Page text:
Digital Media, Youth, and YouTube in Libraries

In modern times, digital media plays a big role in the educational and social lives of youths.  In the article Digital Youth, Libraries, and New Media Literacy, Tripp writes that digital media is used in three main ways by the younger generations: hanging out, messing around, and geeking out.  Hanging out is the younger person’s social experience through digital media.  Much importance is given to social networking and an increasing amount of people depend media to create and maintain social relationships.  Thus, access to media is important for the social life and development of the youth of today.

Messing around represents young people pursuing self-directed interests, such as browsing online, playing games, and creating their own content.  While this may seem trivial, messing around is can be a fundamental part of leaning and becoming more engaged in the technical aspects of media.  Tripp gives the example of a boy watching YouTube videos and becoming inspired to make videos of his own.  Geeking out is an even deeper level of media involvement, wherein a person creates their own content, like fanfiction, YouTube videos, or a blog.  This person is then seeking out new ways to improve their skills and learn more about their craft.

This is relevant to library and information professionals because libraries are an important resource for connecting young people with computers and technology.  Tripp mentions in the article that in one study, over half of the nation’s 14 to 18-year-olds reported using a computer in a library, while another study showed that 61% of young adults in household below the poverty line used library computer for educational purposes.  Since libraries are such an important part of young people’s connection to digital media, it is important that libraries invent new strategies to make young people feel welcome, and to inspire them to become more involved in both the library and the digital community.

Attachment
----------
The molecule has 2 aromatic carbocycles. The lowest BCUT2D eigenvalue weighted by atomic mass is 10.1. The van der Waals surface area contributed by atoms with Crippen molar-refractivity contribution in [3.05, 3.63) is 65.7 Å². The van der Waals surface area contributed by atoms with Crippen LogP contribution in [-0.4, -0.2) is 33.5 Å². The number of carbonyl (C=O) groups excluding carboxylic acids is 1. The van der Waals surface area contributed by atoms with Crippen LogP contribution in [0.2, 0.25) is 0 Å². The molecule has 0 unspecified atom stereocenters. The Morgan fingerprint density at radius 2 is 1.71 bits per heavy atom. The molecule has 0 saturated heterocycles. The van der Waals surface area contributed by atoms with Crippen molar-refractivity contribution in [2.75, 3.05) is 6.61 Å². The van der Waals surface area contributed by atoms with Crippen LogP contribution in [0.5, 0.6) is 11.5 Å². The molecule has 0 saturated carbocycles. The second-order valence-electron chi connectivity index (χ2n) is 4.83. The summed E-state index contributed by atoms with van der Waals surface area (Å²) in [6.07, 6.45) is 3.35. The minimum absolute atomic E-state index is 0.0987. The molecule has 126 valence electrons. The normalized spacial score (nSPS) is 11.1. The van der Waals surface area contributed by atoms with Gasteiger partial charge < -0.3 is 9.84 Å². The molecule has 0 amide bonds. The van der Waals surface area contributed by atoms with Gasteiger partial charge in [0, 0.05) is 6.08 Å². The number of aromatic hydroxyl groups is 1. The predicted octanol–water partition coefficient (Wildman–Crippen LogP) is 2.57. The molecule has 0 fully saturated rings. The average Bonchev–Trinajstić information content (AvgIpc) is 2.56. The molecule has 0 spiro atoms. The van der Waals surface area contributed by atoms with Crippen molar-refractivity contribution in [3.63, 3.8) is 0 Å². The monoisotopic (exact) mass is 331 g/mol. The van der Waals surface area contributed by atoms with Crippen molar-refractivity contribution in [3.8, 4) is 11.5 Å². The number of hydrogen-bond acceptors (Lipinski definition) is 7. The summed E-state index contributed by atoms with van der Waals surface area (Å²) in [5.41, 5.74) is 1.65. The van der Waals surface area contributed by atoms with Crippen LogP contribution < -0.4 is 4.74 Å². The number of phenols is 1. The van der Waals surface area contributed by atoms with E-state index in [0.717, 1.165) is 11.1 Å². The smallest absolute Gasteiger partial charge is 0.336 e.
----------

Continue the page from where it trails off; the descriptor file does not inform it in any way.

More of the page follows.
This is where YouTube comes in.  What most people don’t realize is that YouTube is not just a place to watch viral videos, tv show clips, and music videos.  It is actually a community of creators and fans.  People make video series about anything and anything, and they get constant feedback from people all over the world.

YouTube would be the perfect place for young people to have their voices heard.  A club at the public library where they get to work together and create videos would be a popular idea.  It wouldnt be an overly expensive idea either.  A single video camera could be purchased, and most PCs now come with a pre-installed Windows Movie Maker.  With these tools, the library could help young people feel important and involved while also promoting the library on the internet.

There are two different YouTube series that I think could serve as good models for this type of program.  The first is TheFineBros “React” series, in which kids and teens first watch a video and then are asked questions about what they thought about it.  Instead of videos, this could be a type of book club, in which young people read a specific book and then are asked questions.  The second is “The Lizzie Bennet Diaries,” a modern adaptation of Pride and Prejudice in vlog form.  While not as ambitious as LBD, the idea here would be that the young people would write short scripts adapting scenes from book that would then be acted out by them and posted on YouTube.

Overall, I think that YouTube is often forgotten as a social media, but it could be a good way to promote the library and make younger patrons excited about their local library.


Tripp, L. (2011). Digital youth, libraries, and new media. The Reference Librarian, 52(4), 329-341.


Teens React to The Hunger Games Trailer —

The Lizzie Bennet Diaries, Episode 1 —


One thought on “Digital Media, Youth, and YouTube in Libraries

  1. Lori

    Agreed…teens having the resources and creating their own book responses or trailers is a great way to engage their attention, interests, and skills while also helping them to reflect on what they’ve read and express their own views. Nothings gets a teen reading like another teen talking about a book, certainly more than a teacher or librarian. Thanks for sharing.


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